One of the most effective ways to take a bland website and transform it into something beautiful, fresh, and appealing is to use animation. Unfortunately, back in the days when Shockwave and Flash were prominent, using animation and visual effects often meant bogging down the performance of your site. Web animation without Flash is better, faster, and more efficient. That's why even today a lot of people are afraid to add animation to their websites. However, lag is no longer a problem thanks to several more viable methods including animated GIFs, dynamic HTML, CSS3, Java, and of course HTML5.
In general, animation can be used endlessly to spruce up a site. You can use it to illustrate different content, display advertisements or pop-ups, illuminate navigation panels, liven up a flat page and much more. That said, too many effects and animated elements can end up being a distraction to visitors, so you want to maintain healthy use of it.
If we detailed each and every method for adding animation to a website, this would turn into a book. In addition, there are plenty of resources out there to help you with that – and hopefully as a web developer you know a bit about animation already. Instead, we're going to take a look at some intuitive and inspiring ways you can use animation to enhance a website.
Animation to Alert
This animation method is great for e-tailers, especially if you have a virtual shopping cart on your website. You can use special effects to notify or alert customers depending on what's happening. For example, if a customer adds a product to their virtual shopping cart, you can display a drop-down menu with a list of items they are currently going to purchase. Of course, there are plenty of other things you can do with this method, like alerting customers they have a new internal message, they can sign up for a newsletter, or welcoming them if they are a return visitor.
Animation to Instruct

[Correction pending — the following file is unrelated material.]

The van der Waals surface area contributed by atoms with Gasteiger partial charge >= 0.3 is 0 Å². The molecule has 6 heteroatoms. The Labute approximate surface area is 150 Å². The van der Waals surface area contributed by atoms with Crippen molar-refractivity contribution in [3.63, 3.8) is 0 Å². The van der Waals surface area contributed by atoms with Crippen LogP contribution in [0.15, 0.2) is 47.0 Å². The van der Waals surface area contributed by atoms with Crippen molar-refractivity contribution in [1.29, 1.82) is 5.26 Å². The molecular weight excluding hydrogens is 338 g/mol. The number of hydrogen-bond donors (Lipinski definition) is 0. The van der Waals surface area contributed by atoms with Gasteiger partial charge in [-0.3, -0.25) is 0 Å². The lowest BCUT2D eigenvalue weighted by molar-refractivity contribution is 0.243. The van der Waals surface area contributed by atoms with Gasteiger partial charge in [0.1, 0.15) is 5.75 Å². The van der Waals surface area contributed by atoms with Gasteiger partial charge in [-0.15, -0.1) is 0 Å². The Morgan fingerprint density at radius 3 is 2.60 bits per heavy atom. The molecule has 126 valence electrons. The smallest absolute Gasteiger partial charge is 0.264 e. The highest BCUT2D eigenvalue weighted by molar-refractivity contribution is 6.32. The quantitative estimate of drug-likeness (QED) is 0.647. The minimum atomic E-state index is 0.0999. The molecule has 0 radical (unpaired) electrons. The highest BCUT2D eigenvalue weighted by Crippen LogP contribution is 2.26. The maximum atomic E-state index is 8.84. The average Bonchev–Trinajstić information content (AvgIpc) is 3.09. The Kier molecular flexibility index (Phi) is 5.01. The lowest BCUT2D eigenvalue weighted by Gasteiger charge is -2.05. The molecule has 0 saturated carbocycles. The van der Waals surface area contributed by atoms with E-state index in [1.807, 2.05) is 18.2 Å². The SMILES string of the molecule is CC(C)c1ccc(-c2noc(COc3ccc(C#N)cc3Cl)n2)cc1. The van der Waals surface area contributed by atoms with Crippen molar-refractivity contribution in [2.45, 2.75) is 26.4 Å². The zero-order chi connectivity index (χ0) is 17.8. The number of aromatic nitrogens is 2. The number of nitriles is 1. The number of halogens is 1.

A neat way to offer instructions or additional information is to use a hover effect. This can be combined with images or different design elements. When you hover over an object, text or information will pop-up automatically through simple animation techniques.
Animation to Refresh
You can only fit so much content onto a single page before requiring visitors to move forward. Another handy trick is to use animation to refresh a page or pull new content, so the user can have a seamless browsing experience. This method works great for blogs, social sites or even online storefronts. Behind the scenes, this obviously requires a little more than just flashy animation, but it can really spruce up a site if used properly.
Animation to Direct
When there are a lot of different elements and forms of content on a site, it's beneficial to help your viewers decide where best to focus their attention. You can use subtle forms of animation to capture a viewer's eyes with zoom, enlarge, and shift movements. You can also use web animation in elements such as a front page slider, which displays images and content in a recurring cycle. If you don't already know what a front page slider is, then you probably shouldn't be here reading this.
Animation to Augment
If you have multiple forms or entry fields, you can use animation to augment the experience for your customers. For example, you can show form progress or even make suggestions as they type. You could also direct them through a form with subtle animation techniques like blinking arrows or sliding indicators.
Animation to Orient
Animation can be used to pan, zoom, move or otherwise orient the user. A great example of this is the animation used by Google Maps when users navigate through the interface. Through innovation, you can use this method for other things too. You could zoom a product image for customers on hover, you could scroll back to the top of a page or even move the focus to another block of content.
Animation to Interact
By making use of various information, you can also interact with your customers and visitors through animation. For example, you could make product suggestions to a repeat visitor upon their return. You could also greet customers with custom messages, through pop-ups and notifications. If a customer wants to leave the site, yet there's still an item in their shopping cart, you could remind them one last time before they're gone. By interacting with your customers, you're giving them a more personalized experience – in a way, this shows your visitors that you care. You can also create a more interactive site by using background animation such as what's used in the example – which is taken from the Tool north america website.
What do you think? Is animation in web design a useful tool or just a shiny toy? Tell us in the comments.